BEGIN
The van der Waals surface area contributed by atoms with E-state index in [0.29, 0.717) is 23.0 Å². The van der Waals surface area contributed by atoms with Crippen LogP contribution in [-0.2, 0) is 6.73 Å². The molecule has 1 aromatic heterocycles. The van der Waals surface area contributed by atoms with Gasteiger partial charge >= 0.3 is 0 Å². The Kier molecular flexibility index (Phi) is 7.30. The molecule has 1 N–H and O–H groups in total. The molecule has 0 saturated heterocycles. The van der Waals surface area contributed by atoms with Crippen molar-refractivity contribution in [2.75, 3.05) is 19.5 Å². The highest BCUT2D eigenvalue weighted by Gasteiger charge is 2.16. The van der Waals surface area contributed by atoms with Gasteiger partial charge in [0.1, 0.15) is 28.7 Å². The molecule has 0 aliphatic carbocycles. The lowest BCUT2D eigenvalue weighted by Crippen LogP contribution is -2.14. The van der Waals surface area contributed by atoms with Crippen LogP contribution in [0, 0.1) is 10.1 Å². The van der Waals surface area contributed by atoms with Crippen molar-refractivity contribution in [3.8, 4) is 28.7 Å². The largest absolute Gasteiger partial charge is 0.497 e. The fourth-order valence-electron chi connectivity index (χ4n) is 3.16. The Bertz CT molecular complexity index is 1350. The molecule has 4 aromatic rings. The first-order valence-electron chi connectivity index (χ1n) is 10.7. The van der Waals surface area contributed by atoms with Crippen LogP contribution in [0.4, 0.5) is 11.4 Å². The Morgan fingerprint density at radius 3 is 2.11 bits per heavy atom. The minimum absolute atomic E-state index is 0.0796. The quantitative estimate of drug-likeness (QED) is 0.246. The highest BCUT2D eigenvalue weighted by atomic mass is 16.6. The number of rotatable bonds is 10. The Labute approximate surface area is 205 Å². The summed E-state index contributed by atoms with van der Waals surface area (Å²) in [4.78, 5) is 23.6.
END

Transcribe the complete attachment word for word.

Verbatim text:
The van der Waals surface area contributed by atoms with E-state index in [0.29, 0.717) is 23.0 Å². The van der Waals surface area contributed by atoms with Crippen LogP contribution in [-0.2, 0) is 6.73 Å². The molecule has 1 aromatic heterocycles. The van der Waals surface area contributed by atoms with Gasteiger partial charge >= 0.3 is 0 Å². The Kier molecular flexibility index (Phi) is 7.30. The molecule has 1 N–H and O–H groups in total. The molecule has 0 saturated heterocycles. The van der Waals surface area contributed by atoms with Crippen molar-refractivity contribution in [2.75, 3.05) is 19.5 Å². The highest BCUT2D eigenvalue weighted by Gasteiger charge is 2.16. The van der Waals surface area contributed by atoms with Gasteiger partial charge in [0.1, 0.15) is 28.7 Å². The molecule has 0 aliphatic carbocycles. The lowest BCUT2D eigenvalue weighted by Crippen LogP contribution is -2.14. The van der Waals surface area contributed by atoms with Crippen LogP contribution in [0, 0.1) is 10.1 Å². The van der Waals surface area contributed by atoms with Crippen molar-refractivity contribution in [3.8, 4) is 28.7 Å². The largest absolute Gasteiger partial charge is 0.497 e. The fourth-order valence-electron chi connectivity index (χ4n) is 3.16. The Bertz CT molecular complexity index is 1350. The molecule has 4 aromatic rings. The first-order valence-electron chi connectivity index (χ1n) is 10.7. The van der Waals surface area contributed by atoms with Crippen LogP contribution in [0.4, 0.5) is 11.4 Å². The Morgan fingerprint density at radius 3 is 2.11 bits per heavy atom. The minimum absolute atomic E-state index is 0.0796. The quantitative estimate of drug-likeness (QED) is 0.246. The highest BCUT2D eigenvalue weighted by atomic mass is 16.6. The number of rotatable bonds is 10. The Labute approximate surface area is 205 Å². The summed E-state index contributed by atoms with van der Waals surface area (Å²) in [4.78, 5) is 23.6.